Speaking to the Associated Press, World Organization for Animal Health (OIE) president Dr. Mark Schipp, said ASF was the biggest threat to commercial livestock product.
“I don’t think the species will be lost, but it’s the biggest threat to the commercial raising of pigs we’ve ever seen,” he said. “And it’s the biggest threat to any commercial livestock of our generation.”
The disease was recorded in China for the first time in August 2018, and since then there’s been no stopping its path. It has since been confirmed in every province in China as well as Cambodia, Laos, Thailand and Vietnam.
It has also hit much of Europe, moving as far west as Belgium although it hasn’t been found in the production herd yet. Schipp claimed that scientists had unravelled the 3D structure of the virus which he says is a major step forward in curbing the disease but so far no vaccine has proven to be effective.
There’s also the countries that haven’t had a confirmed case yet. In October, Australia deported an individual when biosecurity officers discovered undeclared pork and food items in their luggage, showing just how seriously they’re taking the disease. During the summer, food with traces of ASF was found and destroyed in Northern Ireland. In Global Meat News’ recent webinar, National Pig Association chief executive Zoe Davies outlined the impact on the UK’s pork sector should ASF reach the shores.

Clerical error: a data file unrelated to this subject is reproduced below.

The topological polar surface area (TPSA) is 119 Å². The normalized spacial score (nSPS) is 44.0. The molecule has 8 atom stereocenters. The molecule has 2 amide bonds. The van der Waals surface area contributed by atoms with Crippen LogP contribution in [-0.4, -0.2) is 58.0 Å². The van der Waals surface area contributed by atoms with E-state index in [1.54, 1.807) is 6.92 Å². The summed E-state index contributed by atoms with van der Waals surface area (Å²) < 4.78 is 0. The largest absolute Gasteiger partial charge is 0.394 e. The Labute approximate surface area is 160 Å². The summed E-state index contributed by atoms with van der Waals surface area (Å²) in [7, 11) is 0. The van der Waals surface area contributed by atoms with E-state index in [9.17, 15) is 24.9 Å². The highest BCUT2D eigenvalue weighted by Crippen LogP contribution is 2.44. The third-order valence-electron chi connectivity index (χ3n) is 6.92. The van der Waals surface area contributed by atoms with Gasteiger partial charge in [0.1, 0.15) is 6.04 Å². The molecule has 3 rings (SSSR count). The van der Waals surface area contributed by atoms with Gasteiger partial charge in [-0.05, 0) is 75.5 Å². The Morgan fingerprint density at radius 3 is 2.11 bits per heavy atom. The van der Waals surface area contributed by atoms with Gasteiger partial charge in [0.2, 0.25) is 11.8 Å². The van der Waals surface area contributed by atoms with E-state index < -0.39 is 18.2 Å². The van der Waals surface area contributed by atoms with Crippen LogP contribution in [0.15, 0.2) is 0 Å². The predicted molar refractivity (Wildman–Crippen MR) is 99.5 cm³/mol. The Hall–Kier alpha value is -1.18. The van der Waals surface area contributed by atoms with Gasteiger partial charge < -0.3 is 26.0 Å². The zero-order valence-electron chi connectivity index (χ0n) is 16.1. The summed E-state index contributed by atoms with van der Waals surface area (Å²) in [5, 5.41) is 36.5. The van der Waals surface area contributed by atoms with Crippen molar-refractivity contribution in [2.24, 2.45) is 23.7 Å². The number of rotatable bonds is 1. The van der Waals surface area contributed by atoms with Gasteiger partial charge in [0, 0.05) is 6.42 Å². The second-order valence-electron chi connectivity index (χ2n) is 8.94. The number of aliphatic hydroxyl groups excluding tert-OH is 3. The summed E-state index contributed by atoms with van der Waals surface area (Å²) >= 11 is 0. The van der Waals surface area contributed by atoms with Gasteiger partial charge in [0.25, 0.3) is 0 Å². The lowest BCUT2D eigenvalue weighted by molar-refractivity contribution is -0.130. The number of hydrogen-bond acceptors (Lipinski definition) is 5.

And then there’s the US. One of the major exporters of pork in the world, it stands to lose a lot if ASF reaches it. Already some US pork processors are adapting their practices to take advantage of falling pork stocks in China so if the US was suddenly unable to export, it would be devastating. Of course, some believe that it’s already hit the US but not the production herd making any preventative measures moot.
For more on ASF, you can still listen to the webinar, African Swine Fever: A Global Epidemic, by registering here. The webinar was kindly sponsored by Alltech Inc and Celitron Medical Technologies.